Specimen transport and storage have a major impact on the efficacy of culture techniques in the laboratory diagnosis of S. stercoralis from faecal samples. Fresh, unrefrigerated samples should be delivered to the laboratory for culture as soon after collection as possible, as the viability of larvae decreases incrementally with storage at 4°C over a 72-h period8. Rhabditiform and filariform larvae will be found along with free-living adults of S. stercoralis in older cultures (Figure 1). Larval stages must be differentiated from those of hookworms, which may also be recovered.

Figure 1. Life stages of Strongyloides stercoralis in agar plate culture: (a) rhabditiform larva; (b) a free-living adult male with filariform larva adjacent; and (c) a gravid, free-living adult female with filariform larva adjacent.
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Microscopic methodologies such as examination of Kato-Katz preparations, FLOTAC, and formalin/ethyl acetate concentrates have a low yield compared to culture9,10. A modified formalin/ethyl acetate method proposed by Anamnart et al. improved rates of detection9. Overall, however, microscopic techniques alone are insensitive and not sufficient for the exclusion of strongyloidiasis. In one of these studies, though 30 of 254 participants were diagnosed with strongyloidiasis by either agar plate culture (APC; Figure 2) or Baermann culture techniques, no infections were identified by microscopy using the Kato-Katz technique11.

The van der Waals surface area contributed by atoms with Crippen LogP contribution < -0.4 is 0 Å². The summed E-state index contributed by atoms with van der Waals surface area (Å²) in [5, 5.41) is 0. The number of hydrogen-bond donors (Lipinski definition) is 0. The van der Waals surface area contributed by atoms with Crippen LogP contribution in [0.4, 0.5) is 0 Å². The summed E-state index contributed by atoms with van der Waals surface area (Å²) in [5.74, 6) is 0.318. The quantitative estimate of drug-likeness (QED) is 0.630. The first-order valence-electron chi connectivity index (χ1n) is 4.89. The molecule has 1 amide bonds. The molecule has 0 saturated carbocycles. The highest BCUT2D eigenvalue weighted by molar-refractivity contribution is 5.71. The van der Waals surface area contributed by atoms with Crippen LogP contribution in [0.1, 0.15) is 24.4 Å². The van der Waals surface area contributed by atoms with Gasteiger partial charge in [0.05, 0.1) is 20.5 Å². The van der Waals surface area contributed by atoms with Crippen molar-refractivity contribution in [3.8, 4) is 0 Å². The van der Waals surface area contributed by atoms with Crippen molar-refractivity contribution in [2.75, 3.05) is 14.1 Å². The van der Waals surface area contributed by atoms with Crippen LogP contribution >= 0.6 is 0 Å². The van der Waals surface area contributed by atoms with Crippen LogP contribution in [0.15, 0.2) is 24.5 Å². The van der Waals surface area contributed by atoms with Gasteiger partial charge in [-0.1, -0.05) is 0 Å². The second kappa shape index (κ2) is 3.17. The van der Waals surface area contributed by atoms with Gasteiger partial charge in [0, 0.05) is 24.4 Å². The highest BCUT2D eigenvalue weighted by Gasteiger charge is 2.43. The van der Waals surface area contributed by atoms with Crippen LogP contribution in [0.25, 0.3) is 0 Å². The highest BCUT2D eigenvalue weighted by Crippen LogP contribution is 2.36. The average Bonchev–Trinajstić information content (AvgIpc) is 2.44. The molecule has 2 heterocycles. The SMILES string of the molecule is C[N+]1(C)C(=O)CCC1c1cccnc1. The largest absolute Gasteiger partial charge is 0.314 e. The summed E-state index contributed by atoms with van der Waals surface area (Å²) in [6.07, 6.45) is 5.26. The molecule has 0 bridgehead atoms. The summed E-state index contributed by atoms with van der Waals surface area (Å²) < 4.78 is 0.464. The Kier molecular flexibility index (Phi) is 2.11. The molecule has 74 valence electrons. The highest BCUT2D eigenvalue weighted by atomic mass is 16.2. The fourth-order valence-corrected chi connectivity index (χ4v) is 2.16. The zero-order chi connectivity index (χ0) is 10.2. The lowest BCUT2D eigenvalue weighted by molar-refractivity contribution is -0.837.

Figure 2. Larval tracks of Strongyloides stercoralis on Koga agar plate culture.
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APC is possibly the easiest culture to perform in the context of high volume diagnostic testing. Results are available within two days, although extended incubation up to four days increases yield8,11,12. Two studies comparing 48 h APC with Baermann culture found an improved recovery of S. stercoralis larvae in APC11,12. Recovery rates improve markedly with multiple stool cultures6,11,13

Serological diagnosis